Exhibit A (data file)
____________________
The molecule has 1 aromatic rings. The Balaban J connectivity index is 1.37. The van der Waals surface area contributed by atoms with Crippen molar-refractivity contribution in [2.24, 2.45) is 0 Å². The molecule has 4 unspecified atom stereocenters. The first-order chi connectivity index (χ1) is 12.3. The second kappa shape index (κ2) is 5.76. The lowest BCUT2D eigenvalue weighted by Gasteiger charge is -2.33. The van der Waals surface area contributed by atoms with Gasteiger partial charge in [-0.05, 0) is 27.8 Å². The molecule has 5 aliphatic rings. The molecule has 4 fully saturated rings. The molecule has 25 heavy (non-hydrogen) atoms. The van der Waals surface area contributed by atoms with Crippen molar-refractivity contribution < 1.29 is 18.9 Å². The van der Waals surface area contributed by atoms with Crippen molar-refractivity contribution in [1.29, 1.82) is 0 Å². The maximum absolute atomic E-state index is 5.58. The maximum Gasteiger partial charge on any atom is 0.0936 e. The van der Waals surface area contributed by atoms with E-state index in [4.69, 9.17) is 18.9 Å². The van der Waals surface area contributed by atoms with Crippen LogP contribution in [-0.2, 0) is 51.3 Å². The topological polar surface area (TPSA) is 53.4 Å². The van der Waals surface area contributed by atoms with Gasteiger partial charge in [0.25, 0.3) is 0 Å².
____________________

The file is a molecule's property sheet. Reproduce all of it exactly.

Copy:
The molecule has 1 aromatic rings. The Balaban J connectivity index is 1.37. The van der Waals surface area contributed by atoms with Crippen molar-refractivity contribution in [2.24, 2.45) is 0 Å². The molecule has 4 unspecified atom stereocenters. The first-order chi connectivity index (χ1) is 12.3. The second kappa shape index (κ2) is 5.76. The lowest BCUT2D eigenvalue weighted by Gasteiger charge is -2.33. The van der Waals surface area contributed by atoms with Gasteiger partial charge in [-0.05, 0) is 27.8 Å². The molecule has 5 aliphatic rings. The molecule has 4 fully saturated rings. The molecule has 25 heavy (non-hydrogen) atoms. The van der Waals surface area contributed by atoms with Crippen molar-refractivity contribution < 1.29 is 18.9 Å². The van der Waals surface area contributed by atoms with Crippen molar-refractivity contribution in [1.29, 1.82) is 0 Å². The maximum absolute atomic E-state index is 5.58. The maximum Gasteiger partial charge on any atom is 0.0936 e. The van der Waals surface area contributed by atoms with E-state index in [4.69, 9.17) is 18.9 Å². The van der Waals surface area contributed by atoms with Crippen LogP contribution in [-0.2, 0) is 51.3 Å². The topological polar surface area (TPSA) is 53.4 Å². The van der Waals surface area contributed by atoms with Gasteiger partial charge in [0.25, 0.3) is 0 Å².